A new Arab Spring?

That’s what this author sees coming. We can only hope that it doesn’t result in the more of what the first Arab Spring brought us.

I don’t necessarily disagree. The forces identified as the causes of unrest are real. They are the elements of what, in the West, was termed “modernization.” And those forces will necessitate changes and reforms, just as they did in the West.

The problem is that within an Islamic context, responses such as increased democracy, reduction of the power and influence of the church, and other elements aren’t likely, and perhaps are impossible.

The secularism of the modern West was the result of assorted struggles to delink church and state that took about eight centuries to develop. Islam hasn’t yet begun the process of delinking ideas from religion.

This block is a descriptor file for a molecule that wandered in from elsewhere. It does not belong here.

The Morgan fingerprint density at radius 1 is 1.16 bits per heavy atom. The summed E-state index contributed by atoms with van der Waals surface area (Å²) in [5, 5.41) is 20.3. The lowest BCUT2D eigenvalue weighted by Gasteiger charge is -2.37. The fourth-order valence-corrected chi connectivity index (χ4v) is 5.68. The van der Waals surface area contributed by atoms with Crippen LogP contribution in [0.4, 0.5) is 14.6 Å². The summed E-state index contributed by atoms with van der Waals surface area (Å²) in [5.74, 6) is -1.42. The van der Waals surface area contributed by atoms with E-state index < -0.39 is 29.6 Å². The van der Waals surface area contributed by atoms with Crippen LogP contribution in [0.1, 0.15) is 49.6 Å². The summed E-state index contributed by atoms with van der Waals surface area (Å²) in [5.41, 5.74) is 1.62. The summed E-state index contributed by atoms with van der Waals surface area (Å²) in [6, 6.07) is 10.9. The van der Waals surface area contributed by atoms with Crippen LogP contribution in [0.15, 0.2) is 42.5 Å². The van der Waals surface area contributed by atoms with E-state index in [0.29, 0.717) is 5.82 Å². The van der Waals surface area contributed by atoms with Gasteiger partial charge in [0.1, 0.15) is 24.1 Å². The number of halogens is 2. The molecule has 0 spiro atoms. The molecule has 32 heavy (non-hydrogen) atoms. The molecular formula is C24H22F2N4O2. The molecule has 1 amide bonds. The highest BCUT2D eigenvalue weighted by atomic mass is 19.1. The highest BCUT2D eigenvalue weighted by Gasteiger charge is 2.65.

Speaking during the 12th Al Jazeera Forum, held this weekend in Qatar’s capital, Doha, a number of regional experts said it is “inevitable” that change will come to a region with one of the world’s highest percentages of youth.

“Massive uncontrolled urbanisation, pressure on the job markets are among other socioeconomic factors the leading causes behind greater expectations of the youth in the Arab societies,” said Mohamed Mahjoub Haroon, professor of social science at the University of Khartoum, in Sudan.

Haroon identified market forces, economic stagnation and uncontrolled and unplanned urbanisation as the three main socioeconomic factors behind the Arab Spring that swept across several countries in the Middle East and North Africa.


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